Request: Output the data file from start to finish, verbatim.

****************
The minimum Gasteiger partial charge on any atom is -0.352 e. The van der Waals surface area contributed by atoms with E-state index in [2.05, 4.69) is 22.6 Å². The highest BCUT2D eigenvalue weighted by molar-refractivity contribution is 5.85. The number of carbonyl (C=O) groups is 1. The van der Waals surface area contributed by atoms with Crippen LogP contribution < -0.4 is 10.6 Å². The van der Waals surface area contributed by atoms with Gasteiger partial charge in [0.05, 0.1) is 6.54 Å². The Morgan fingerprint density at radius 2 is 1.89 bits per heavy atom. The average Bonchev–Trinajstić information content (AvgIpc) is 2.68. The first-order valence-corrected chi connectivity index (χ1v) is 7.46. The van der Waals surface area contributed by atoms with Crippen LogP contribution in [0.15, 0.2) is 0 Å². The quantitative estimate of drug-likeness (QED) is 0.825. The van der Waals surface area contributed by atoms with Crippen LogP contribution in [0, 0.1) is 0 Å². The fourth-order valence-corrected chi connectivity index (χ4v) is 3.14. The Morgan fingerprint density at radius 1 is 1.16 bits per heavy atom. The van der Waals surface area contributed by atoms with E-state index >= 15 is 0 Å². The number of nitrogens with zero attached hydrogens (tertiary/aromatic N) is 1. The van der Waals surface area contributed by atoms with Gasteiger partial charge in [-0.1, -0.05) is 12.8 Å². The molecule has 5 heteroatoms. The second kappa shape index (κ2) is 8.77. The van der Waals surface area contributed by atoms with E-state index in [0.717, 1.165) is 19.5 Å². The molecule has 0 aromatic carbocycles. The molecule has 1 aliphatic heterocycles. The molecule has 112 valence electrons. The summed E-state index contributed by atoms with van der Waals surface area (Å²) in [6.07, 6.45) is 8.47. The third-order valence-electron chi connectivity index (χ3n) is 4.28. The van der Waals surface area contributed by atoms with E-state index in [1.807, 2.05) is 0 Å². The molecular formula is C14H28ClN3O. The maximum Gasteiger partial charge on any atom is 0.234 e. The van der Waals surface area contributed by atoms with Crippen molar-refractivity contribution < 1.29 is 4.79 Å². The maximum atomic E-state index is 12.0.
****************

The minimum Gasteiger partial charge on any atom is -0.352 e. The van der Waals surface area contributed by atoms with E-state index in [2.05, 4.69) is 22.6 Å². The highest BCUT2D eigenvalue weighted by molar-refractivity contribution is 5.85. The number of carbonyl (C=O) groups is 1. The van der Waals surface area contributed by atoms with Crippen LogP contribution < -0.4 is 10.6 Å². The van der Waals surface area contributed by atoms with Gasteiger partial charge in [0.05, 0.1) is 6.54 Å². The Morgan fingerprint density at radius 2 is 1.89 bits per heavy atom. The average Bonchev–Trinajstić information content (AvgIpc) is 2.68. The first-order valence-corrected chi connectivity index (χ1v) is 7.46. The van der Waals surface area contributed by atoms with Crippen LogP contribution in [0.15, 0.2) is 0 Å². The quantitative estimate of drug-likeness (QED) is 0.825. The van der Waals surface area contributed by atoms with Crippen LogP contribution in [0, 0.1) is 0 Å². The fourth-order valence-corrected chi connectivity index (χ4v) is 3.14. The Morgan fingerprint density at radius 1 is 1.16 bits per heavy atom. The van der Waals surface area contributed by atoms with E-state index >= 15 is 0 Å². The number of nitrogens with zero attached hydrogens (tertiary/aromatic N) is 1. The van der Waals surface area contributed by atoms with Gasteiger partial charge in [-0.1, -0.05) is 12.8 Å². The molecule has 5 heteroatoms. The second kappa shape index (κ2) is 8.77. The van der Waals surface area contributed by atoms with E-state index in [0.717, 1.165) is 19.5 Å². The molecule has 0 aromatic carbocycles. The molecule has 1 aliphatic heterocycles. The molecule has 112 valence electrons. The summed E-state index contributed by atoms with van der Waals surface area (Å²) in [6.07, 6.45) is 8.47. The third-order valence-electron chi connectivity index (χ3n) is 4.28. The van der Waals surface area contributed by atoms with E-state index in [1.807, 2.05) is 0 Å². The molecular formula is C14H28ClN3O. The maximum Gasteiger partial charge on any atom is 0.234 e. The van der Waals surface area contributed by atoms with Crippen molar-refractivity contribution < 1.29 is 4.79 Å². The maximum atomic E-state index is 12.0.